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Previous chapter: Kummersdorf
During 1933, after months of experimentation with rocket engines attached to a static test bench in Kummersdorf, a fresh team of engineers led by Wernher von Braun, attempted to build its first complete rocket. In line with military secrecy, the rocket was designated Aggregat-1, or A-1 for short.
The A-1 rocket was apparently equipped with a 2B.2 engine, an intermediate design, which had emerged in the course of endless experimentation with the shape of the combustion chamber. As all other engines in the B-series, it was regeneratively cooled by its own fuel, which would flow through a special cooling jacket enveloping the combustion chamber. Both propellant components with a total mass of 85 pounds were forced into the combustion chamber by pressure from a nitrogen tank. In its turn, the combustion chamber was placed inside the fuel tank. According to some sources, such a design was dictated by the need to shorten the vehicle, but more likely it was another effort to prevent overheating of the combustion chamber. The concept was apparently first developed by Arthur Rudolph and Alfons Piesstch under contract with the army. (213)
From the outset, a spin stabilization, so familiar to the artillery engineers, was proposed to keep the rocket on course against the wind or uneven engine thrust. However unlike with an artillery shell or a solid-propellant missile, it would not be possible to spin the entire vehicle, since the resulting centrifugal force would press liquid propellants to the walls of the tanks leaving the engine dry. To solve the problem, Dornberger proposed to equip the rocket with an 85-pound rotating nose.
Von Braun subcontracted the development of a gyroscope to Kreiselgerate GMBH (Gyroscope Company). It was led by a charismatic Austrian naval officer Johannes Boykow, the author of numerous patents for gyroscopes, controlling torpedoes and naval firing control systems. When Von Braun first explained Boykow what kind of job he wanted his gyroscopes to do, he reportedly said, "I've been expecting a call like yours for many years and I've prepared for it." (296)
A three-phase current motor, which would be spun before launch up to 9,000 rotations per minute from a ground source, would then run on the inertia during the rocket's brief ascent. (315) If Von Braun accurately recorded his state of mind at the time, even more sophisticated flight control mechanisms were mulled, but had to wait for the A-1's successors. "Problems such as gyro controls, jet vanes, actuators, cut-off control, feed pumps, electromagnetic valves, turned over and over in my mind," he wrote about the events of 1932. (174)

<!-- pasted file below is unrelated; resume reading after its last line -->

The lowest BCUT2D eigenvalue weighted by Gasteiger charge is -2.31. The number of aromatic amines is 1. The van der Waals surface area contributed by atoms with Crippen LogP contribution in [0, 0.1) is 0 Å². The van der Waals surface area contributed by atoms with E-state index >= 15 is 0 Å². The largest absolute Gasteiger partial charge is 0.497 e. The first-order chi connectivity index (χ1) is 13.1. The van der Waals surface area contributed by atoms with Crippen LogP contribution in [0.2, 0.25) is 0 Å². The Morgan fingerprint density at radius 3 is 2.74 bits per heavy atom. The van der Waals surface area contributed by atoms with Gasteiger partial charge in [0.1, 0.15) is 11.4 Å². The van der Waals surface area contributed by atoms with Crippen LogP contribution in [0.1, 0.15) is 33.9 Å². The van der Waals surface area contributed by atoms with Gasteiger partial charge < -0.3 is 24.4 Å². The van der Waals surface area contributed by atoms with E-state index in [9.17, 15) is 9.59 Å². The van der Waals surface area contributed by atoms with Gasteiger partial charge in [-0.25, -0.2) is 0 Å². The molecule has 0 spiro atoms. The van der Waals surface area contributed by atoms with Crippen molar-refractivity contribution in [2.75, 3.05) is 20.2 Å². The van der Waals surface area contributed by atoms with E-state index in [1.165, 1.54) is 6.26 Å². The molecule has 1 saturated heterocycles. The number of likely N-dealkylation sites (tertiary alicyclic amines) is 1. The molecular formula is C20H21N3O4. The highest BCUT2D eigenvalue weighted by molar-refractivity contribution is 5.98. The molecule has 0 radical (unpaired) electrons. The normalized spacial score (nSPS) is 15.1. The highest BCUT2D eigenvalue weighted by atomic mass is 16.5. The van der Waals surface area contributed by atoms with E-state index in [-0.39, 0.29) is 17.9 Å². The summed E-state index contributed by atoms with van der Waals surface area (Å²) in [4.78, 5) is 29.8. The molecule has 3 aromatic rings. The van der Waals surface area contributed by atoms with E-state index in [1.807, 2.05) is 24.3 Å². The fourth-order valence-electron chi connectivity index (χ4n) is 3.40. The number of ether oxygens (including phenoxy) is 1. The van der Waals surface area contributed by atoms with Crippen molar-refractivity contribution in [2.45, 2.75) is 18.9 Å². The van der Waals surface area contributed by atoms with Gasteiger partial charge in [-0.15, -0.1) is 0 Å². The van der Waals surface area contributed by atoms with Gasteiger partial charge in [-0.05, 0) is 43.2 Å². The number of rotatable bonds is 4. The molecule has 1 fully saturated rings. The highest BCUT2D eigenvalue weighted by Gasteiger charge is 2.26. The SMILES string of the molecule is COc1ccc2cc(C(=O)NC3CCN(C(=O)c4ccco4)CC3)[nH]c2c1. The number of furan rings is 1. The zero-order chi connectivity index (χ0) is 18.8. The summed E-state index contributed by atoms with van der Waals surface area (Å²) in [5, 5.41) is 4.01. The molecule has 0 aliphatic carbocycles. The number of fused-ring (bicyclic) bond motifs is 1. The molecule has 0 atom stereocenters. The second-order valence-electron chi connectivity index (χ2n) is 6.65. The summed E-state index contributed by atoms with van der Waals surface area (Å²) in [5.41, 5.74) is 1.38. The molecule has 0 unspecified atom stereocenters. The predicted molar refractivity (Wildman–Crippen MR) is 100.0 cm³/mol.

Although some sources claim that the A-1 was destroyed on the launch pad, it never made it that far. Wernher von Braun described only a single attempt to fire the A-1 rocket. He did not elaborate when and where it happened, but did write that "within half a second of firing it burst into fragments. Delayed ignition detonated an explosive mixture which had accumulated in the combustion chamber." (174) From the lack of details about the expedition to the launch site and from the fact that the rocket's range was too long to fly within Kummersdorf's boundaries, it is clear that Von Braun was describing a static test of the complete A-1 rocket, rather than an actual launch attempt. Based on his statement that the A-1 "had taken six months to build," the mishap probably took place in the second half of 1933.
According to Von Braun, "a second A-1 with improved ignition might have flown well, but certain other factors called for a complete redesign." Developers realized that the rocket was "too nose heavy" in the words of Von Braun's boss Walter Dornberger. (296) The rocket's center of gravity turned out to be very far in front, thus not promising reliable stabilization. The problem could be alleviated by moving the gyroscope into the center of its body, between the fuel and oxidizer tanks. The new configuration was designated the A-2.
A-1 technical overview:
Next chapter: A-2
Writing, photography and illustrations: Anatoly Zak; Last update: October 10, 2008
Page editor: Alain Chabot; Last edit: October 5, 2008
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The combustion chamber of the 2B.2 engine, which likely powered the A-1 and A-2 rockets.